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We Reveal the Classified Information the CIA Won't Let Simon & Schuster Publish

Valerie Plame Wilson, danger to the nation.Photo: Getty Images

In a moronic ruling, federal judge Barbara Jones has ruled in favor of the CIA in the suit brought by the former agent — and center of LibbyGate — Valerie Plame Wilson, and the publisher of her memoir, Simon & Schuster. S&S and Wilson were suing based on the CIA Publications Review Board's determination that Wilson could not include in her memoir information about the dates of her service at the agency — despite the fact that information has already been entered into the public record and widely reported. The judge ruled that she was convinced by arguments made in a secret CIA letter Wilson and her lawyers weren't allowed to read that because the CIA had not officially declassified the dates, it was necessary to redact that information from Wilson's memoir, Fair Game. So basically, even though those dates are on Wikipedia, Wilson can't include them in her own memoir.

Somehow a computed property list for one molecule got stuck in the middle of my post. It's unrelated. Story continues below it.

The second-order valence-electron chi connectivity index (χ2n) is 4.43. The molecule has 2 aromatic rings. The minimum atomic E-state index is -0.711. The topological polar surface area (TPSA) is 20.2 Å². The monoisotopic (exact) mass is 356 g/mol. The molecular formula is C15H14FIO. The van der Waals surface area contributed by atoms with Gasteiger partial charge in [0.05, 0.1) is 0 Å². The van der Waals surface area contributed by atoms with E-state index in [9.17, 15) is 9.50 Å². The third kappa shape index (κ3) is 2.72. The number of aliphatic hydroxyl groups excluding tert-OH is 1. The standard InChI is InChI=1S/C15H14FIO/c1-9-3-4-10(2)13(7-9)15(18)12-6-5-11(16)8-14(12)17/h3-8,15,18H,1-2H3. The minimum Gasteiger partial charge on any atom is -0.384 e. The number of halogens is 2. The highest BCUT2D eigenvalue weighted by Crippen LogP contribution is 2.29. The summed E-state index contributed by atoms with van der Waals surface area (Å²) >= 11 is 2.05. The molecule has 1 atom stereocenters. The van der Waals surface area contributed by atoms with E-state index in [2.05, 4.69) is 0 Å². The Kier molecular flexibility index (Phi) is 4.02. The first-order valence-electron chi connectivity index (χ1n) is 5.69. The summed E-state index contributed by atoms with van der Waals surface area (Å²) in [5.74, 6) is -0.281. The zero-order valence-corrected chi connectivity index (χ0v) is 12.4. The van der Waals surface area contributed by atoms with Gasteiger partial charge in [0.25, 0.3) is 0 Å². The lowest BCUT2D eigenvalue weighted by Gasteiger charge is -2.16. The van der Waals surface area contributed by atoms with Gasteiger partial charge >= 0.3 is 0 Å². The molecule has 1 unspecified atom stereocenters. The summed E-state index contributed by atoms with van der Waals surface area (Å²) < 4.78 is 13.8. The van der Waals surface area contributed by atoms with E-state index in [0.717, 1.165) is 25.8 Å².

Well, Simon & Schuster, you should feel free to send readers here to Vulture, where we will preserve this shocking, classified information for the world's benefit: Wilson began her work for the CIA on November 9, 1985, and worked for the government for a total of twenty years and seven days. That included six years, one month, and 29 days of overseas service.

Oh shit! The terrorists won!

Judge Blocks Wilson from Including Dates in Memoir [PW]
Earlier: Here She Comes to Save the Day! Valerie ‘Flame’: Part II